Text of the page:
Saturday, 30 January 2016


What a great start to the year!  On New Year's Day I often visit Banyule and Wilson Reserve, in an attempt to get the year's birdlist off to a good start.  This year I didn't.  These treats are still in store for me in 2016.  But I ticked a lifer in January, something I don't often do, and what better start to the year could there be?

Apart from seeing the poor lost Paradise Shelduck at Lake Wollumboola, I spent a very pleasant hour at Trin Warren Tam-Boore (while Rog was at one of his interminable doctor's appointments) and visited Werribee twice.  Yes, I did see the Red-necked Phalarope, not very good views, but I saw it.  Better, I saw some great interstate birders who'd come to see the phalarope.  Three species of crakes put on a delightful display and Werribee was as wonderful as only Werribee can be.  

We saw thousands of ducks, but dipped on the Brolga.  We saw many raptors, but came home without a kestrel.  We had four species of terns and lots of waders.  The avocets were as elegant as ever, Banded Stilts overshadowed their smaller cousins and the Cape Barren Geese impressed everyone.  We had superb views of Little Grassbird, Striated Fieldwren and Australian Reed-Warbler.  I enjoyed the Brown Songlark and I always love zebbies.  One single Dusky Woodswallow greeted us on both our visits.

This despite the rain.  It seems to rain less at Werribee than it does in Melbourne.  Often I leave a wet Melbourne and enjoy a pleasant dry day at Werribee.  This year, both my visits so far have been wet.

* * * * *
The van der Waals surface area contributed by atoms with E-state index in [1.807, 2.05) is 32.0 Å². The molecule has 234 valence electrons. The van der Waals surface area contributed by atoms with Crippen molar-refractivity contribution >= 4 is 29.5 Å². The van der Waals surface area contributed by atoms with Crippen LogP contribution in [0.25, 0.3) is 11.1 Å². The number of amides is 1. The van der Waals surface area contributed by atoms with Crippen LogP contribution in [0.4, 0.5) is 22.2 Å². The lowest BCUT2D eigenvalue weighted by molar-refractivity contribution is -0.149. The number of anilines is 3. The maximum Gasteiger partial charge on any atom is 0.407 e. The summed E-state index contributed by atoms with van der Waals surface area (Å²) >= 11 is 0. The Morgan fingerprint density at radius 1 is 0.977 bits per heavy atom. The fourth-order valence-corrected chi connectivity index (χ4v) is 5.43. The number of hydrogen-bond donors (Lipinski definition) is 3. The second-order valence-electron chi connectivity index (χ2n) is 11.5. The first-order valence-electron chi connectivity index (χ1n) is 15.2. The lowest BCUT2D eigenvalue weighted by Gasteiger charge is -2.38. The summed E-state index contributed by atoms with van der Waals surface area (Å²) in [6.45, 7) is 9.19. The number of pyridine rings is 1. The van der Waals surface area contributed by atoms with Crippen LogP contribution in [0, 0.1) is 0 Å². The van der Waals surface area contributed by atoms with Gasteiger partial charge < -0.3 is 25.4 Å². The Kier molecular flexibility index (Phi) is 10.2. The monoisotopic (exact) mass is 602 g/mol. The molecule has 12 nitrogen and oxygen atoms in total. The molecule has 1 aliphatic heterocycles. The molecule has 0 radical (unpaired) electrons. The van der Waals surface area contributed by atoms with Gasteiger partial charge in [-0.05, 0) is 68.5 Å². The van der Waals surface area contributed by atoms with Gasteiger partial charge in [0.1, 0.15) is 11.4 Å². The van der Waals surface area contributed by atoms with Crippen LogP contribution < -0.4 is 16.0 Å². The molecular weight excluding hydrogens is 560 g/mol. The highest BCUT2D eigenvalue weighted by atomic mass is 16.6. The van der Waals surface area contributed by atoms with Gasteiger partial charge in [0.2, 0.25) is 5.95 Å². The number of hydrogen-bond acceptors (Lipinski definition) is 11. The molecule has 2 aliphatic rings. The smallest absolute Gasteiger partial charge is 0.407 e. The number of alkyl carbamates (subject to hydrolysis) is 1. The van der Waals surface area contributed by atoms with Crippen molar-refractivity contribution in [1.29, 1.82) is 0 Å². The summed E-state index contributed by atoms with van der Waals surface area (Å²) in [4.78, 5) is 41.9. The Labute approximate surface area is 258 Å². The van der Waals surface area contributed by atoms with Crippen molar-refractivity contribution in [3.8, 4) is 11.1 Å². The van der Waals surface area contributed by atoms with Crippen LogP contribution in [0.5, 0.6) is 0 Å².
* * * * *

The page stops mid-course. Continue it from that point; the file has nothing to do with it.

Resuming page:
Phil Jackson and me at the Borrow Pits, Werribee, photo by Dianne Lee

I managed 30 daily walks in January, seeing a total of 26 species.  I saw an average of 11 species on each walk:  the most was 16 and the least was 8.  I added just one new bird to my daily walk list.  It was a Little Eagle.  The Rainbow Lorikeets drew my attention to it, with their ear-piercing screeching.  It was quite high in the sky, seemingly oblivious to the noisy lorikeets.

In February, I plan to make yet another attempt on my last remaining bogey bird: the White-necked Petrel.  This is supposedly the easiest seabird on the Australian list that I have not seen.  I have driven (or, more correctly, Roger has driven) to New South Wales on at least a dozen occasions in an attempt to add this bird to my lifelist, but so far have had no luck.  Perhaps 2016 will be my year.

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